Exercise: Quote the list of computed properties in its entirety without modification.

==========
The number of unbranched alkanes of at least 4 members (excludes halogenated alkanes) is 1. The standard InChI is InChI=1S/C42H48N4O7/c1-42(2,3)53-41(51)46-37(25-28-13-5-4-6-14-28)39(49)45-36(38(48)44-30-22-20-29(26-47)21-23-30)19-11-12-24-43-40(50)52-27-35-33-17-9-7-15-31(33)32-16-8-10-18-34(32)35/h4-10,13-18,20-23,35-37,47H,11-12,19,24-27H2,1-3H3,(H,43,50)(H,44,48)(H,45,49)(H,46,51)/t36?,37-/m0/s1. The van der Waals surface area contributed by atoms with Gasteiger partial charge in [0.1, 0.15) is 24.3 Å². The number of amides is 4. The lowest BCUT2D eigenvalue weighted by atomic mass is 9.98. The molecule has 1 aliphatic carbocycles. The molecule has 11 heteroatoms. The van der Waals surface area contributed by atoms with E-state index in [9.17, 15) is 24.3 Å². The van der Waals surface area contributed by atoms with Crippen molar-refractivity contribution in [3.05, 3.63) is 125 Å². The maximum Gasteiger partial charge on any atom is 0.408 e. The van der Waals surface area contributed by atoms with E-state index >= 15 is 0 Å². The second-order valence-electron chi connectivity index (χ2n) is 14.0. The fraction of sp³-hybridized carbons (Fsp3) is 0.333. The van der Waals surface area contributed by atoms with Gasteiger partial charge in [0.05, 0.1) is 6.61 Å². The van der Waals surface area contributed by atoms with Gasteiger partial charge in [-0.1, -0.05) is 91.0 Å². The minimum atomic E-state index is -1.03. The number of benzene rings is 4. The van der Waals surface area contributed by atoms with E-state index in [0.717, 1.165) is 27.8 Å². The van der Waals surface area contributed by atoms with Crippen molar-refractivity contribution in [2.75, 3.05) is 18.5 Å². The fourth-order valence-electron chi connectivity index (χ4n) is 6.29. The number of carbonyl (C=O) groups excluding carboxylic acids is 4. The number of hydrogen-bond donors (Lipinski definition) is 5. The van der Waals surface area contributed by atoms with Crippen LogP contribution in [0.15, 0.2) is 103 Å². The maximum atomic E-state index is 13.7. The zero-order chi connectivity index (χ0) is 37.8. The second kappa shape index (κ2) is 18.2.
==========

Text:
The number of unbranched alkanes of at least 4 members (excludes halogenated alkanes) is 1. The standard InChI is InChI=1S/C42H48N4O7/c1-42(2,3)53-41(51)46-37(25-28-13-5-4-6-14-28)39(49)45-36(38(48)44-30-22-20-29(26-47)21-23-30)19-11-12-24-43-40(50)52-27-35-33-17-9-7-15-31(33)32-16-8-10-18-34(32)35/h4-10,13-18,20-23,35-37,47H,11-12,19,24-27H2,1-3H3,(H,43,50)(H,44,48)(H,45,49)(H,46,51)/t36?,37-/m0/s1. The van der Waals surface area contributed by atoms with Gasteiger partial charge in [0.1, 0.15) is 24.3 Å². The number of amides is 4. The lowest BCUT2D eigenvalue weighted by atomic mass is 9.98. The molecule has 1 aliphatic carbocycles. The molecule has 11 heteroatoms. The van der Waals surface area contributed by atoms with E-state index in [9.17, 15) is 24.3 Å². The van der Waals surface area contributed by atoms with Crippen molar-refractivity contribution in [3.05, 3.63) is 125 Å². The maximum Gasteiger partial charge on any atom is 0.408 e. The van der Waals surface area contributed by atoms with E-state index >= 15 is 0 Å². The second-order valence-electron chi connectivity index (χ2n) is 14.0. The fraction of sp³-hybridized carbons (Fsp3) is 0.333. The van der Waals surface area contributed by atoms with Gasteiger partial charge in [0.05, 0.1) is 6.61 Å². The van der Waals surface area contributed by atoms with Gasteiger partial charge in [-0.1, -0.05) is 91.0 Å². The minimum atomic E-state index is -1.03. The number of benzene rings is 4. The van der Waals surface area contributed by atoms with E-state index in [0.717, 1.165) is 27.8 Å². The van der Waals surface area contributed by atoms with Crippen molar-refractivity contribution in [2.75, 3.05) is 18.5 Å². The fourth-order valence-electron chi connectivity index (χ4n) is 6.29. The number of carbonyl (C=O) groups excluding carboxylic acids is 4. The number of hydrogen-bond donors (Lipinski definition) is 5. The van der Waals surface area contributed by atoms with Crippen LogP contribution in [0.15, 0.2) is 103 Å². The maximum atomic E-state index is 13.7. The zero-order chi connectivity index (χ0) is 37.8. The second kappa shape index (κ2) is 18.2.